Hypertrophic scars are the most common type of scar and usually follow a trauma such as a burn or accident, or after surgery. Hypertrophic scars will follow the line of the injury, which means it will follow the line of the surgical would, where the burn has been or where the original cut was. Some scars get better on themselves, but if the scar is still red and raised after a couple of weeks then it will need to be treated. Some people prefer to prevent scars forming and there is good evidence that early use of treatments such as silicone gels can prevent hypertrophic scars forming. Hypertrophic scars can be treated with simple non-invasive therapy.
Keloids are found in about 15% of the population and are more prevelant in people with dark (African or Asian) skin. The cause of Keloids is not entirley known, but they usually (but not always) follow an injury. Keloids tend to occur from the age of 10 and 30 and occur mainly on the chest, ear or shoulders. The main way to tell if the scar is hypertrophic or a Keloid is that Keloids extend away from the area of the injury and can be quite large. More than 80% of Keloid patients complain of itching, and 50% complain of pain associated with the Keloid. Treatment is normally complex and best done under the supervision of a specialist. Simple therapies such as silicone gels will help, but there maybe the need for additional treatments. These are discussed later.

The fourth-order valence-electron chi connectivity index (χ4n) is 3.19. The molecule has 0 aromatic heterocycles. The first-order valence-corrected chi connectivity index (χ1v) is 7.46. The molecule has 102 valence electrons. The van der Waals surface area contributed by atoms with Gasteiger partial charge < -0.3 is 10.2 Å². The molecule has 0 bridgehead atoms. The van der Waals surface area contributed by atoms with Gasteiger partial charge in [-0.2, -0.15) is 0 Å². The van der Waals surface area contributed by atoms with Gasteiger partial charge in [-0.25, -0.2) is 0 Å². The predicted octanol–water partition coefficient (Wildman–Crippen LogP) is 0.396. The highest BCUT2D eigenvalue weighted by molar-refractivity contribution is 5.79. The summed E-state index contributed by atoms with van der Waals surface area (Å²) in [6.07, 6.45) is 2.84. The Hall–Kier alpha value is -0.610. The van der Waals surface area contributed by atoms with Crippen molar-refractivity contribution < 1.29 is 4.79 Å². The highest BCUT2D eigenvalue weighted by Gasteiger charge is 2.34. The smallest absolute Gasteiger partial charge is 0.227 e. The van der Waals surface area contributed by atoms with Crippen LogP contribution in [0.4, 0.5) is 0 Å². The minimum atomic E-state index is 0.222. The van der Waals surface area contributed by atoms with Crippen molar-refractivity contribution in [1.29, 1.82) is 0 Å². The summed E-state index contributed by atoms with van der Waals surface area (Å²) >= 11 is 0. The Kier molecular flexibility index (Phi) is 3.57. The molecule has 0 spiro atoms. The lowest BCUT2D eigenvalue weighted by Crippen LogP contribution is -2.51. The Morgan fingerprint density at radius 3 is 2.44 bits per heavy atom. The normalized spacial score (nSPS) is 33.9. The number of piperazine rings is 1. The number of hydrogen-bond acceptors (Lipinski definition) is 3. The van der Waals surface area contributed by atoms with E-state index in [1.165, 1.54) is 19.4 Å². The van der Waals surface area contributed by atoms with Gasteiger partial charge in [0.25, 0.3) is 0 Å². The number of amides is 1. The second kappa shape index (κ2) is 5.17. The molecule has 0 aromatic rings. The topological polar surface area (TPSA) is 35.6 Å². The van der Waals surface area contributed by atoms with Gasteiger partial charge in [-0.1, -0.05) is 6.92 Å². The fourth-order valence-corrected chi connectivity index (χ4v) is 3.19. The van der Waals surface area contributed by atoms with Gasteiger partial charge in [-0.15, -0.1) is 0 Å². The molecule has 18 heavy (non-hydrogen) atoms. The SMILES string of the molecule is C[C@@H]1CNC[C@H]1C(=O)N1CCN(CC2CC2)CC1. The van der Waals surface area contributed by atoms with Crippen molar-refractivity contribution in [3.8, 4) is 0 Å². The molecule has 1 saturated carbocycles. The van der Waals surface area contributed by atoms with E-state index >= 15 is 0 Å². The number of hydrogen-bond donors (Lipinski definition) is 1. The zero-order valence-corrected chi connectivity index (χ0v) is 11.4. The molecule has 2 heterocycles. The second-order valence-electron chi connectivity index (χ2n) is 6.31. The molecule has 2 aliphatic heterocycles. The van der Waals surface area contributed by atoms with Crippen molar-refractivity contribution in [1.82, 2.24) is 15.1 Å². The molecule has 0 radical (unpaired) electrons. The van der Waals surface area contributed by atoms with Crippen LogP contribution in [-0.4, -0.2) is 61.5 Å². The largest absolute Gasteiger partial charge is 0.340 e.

Burn scars are fromed when the skin is burned on the top layer (superficial burn) or through to the second layer of skin (partial thickness burn). Burns tend to be complicated and are slow to heal. As a result a great many burns end up with scars. If the wound does not heal properly within two weeks then there is a more than 80% chance that a scar will develop. The size of the scar depends upon the size of the burn and tend to be hypertrophic scars but spread over a large area. Burn scars can be treated and tend to be treated under a specalist with several different types of treatment used, including silicone gels.
Atrophic scars are small pitted indentations in the skin. These are usually occur after acne, chicken pox, insect bites or in some cases after injections. The scars are sometimes red but this can fade over time. The redness of atrophic scars can be treated, by simple convenient therapy such as silicone gel, but the indentation is slightly harder to treat and may require a physical process such as dermabrasion or a chemical peel. Companies that pefrom these treatments are on the links section
This website has been possible due to an Educational grant provided by Sinclair Pharmaceuticals, providers of Kelo-Cote scar Gel. We would like to thank Sinclair Pharmaceuticals for thier generous support